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Currently, the output of this array has a too large decimal place trail. How can I restrict this to say 2 decimal places? By this I mean the array 'percentage1'. I've seen methods to do it online, but I don't understand how I would implement those methods into the code as shown below.

int[] correct1 = {20, 20, 13, 15, 22, 18, 19, 21, 23, 25};
int[] incorrect1 = {2, 1, 5, 2, 2, 5, 8, 1, 0, 0};

    double[] percentage1 = new double[correct1.length];
    for(int a = 0; a < correct1.length; a++ ){ 
             percentage1[a] = (((double)correct1[a] / (correct1[a] + incorrect1[a]))*100);
        }

Any help would be very much appreciated. Thanks

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up vote 2 down vote accepted

Please try adding a DecimalFormat object.

  1. Add this to the beginning of the loop, it declares the format you're looking for - 2 decimal places: DecimalFormat df = new DecimalFormat("#.##");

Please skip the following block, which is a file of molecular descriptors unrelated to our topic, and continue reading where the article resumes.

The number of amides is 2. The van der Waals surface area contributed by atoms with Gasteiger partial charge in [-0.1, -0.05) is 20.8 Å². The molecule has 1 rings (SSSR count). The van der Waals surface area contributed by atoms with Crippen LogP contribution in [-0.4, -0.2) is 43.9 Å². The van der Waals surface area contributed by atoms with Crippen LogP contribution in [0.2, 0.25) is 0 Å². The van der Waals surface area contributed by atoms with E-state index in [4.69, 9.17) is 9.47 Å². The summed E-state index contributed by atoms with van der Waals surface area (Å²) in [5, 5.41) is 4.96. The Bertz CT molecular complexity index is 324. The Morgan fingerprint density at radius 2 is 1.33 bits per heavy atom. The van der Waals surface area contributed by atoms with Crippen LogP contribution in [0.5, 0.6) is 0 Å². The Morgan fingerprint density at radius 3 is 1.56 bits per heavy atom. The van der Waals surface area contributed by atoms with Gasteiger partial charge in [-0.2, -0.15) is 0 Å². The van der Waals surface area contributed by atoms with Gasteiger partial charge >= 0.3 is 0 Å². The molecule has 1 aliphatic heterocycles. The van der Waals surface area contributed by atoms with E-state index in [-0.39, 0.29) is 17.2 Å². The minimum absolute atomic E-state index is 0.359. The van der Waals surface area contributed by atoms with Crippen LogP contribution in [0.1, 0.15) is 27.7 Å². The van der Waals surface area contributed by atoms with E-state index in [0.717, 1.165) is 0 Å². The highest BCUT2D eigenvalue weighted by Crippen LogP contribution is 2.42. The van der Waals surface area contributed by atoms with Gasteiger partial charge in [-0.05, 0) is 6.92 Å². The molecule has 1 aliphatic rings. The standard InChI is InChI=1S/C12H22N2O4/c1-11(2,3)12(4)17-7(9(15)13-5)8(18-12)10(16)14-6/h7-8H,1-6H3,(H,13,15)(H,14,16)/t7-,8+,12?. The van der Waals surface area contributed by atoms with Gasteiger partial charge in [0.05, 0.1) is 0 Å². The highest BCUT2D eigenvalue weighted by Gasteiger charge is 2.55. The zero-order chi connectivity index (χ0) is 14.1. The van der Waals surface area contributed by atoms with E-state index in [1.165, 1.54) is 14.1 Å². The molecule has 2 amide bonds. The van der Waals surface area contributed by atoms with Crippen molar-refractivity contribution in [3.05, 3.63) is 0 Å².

2. Format it using format, then convert it back into a double. The reason why you need to restore it back is that format returns a String.

    percentage1[a] = Double.valueOf(df.format((((double)correct1[a] / (correct1[a] + incorrect1[a]))*100)));

See revised code below:

public static void main(String[] args) {
    // TODO Auto-generated method stub
    int[] correct1 = {20, 20, 13, 15, 22, 18, 19, 21, 23, 25};
    int[] incorrect1 = {2, 1, 5, 2, 2, 5, 8, 1, 0, 0};

        double[] percentage1 = new double[correct1.length];
        DecimalFormat df = new DecimalFormat("#.##");
        for(int a = 0; a < correct1.length; a++ ){ 
                 percentage1[a] = Double.valueOf(df.format((((double)correct1[a] / (correct1[a] + incorrect1[a]))*100)));
                 System.out.println(percentage1[a]);
            }

}

Sample result:

90.91
95.24
72.22
88.24
91.67
78.26
70.37
95.45
100.0
100.0
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1  
Perfect, thanks a bunch :) – Ian Apr 24 '13 at 1:08
    
Doesn't work. Try checking all the values mod 0.01. If the method works they should all be zero. They won't be. All that they are is a bit less accurate than before. This answer uses a DecimalFormat but also does the (n/100)*100 trick, which is redundant. – EJP Apr 24 '13 at 1:34

You can't. Doubles don't have decimal places. They have binary places. If you want decimal places you have to use a decimal radix, i.e. a String created by DecimalFormat, or a BigDecimal.

Proof here.

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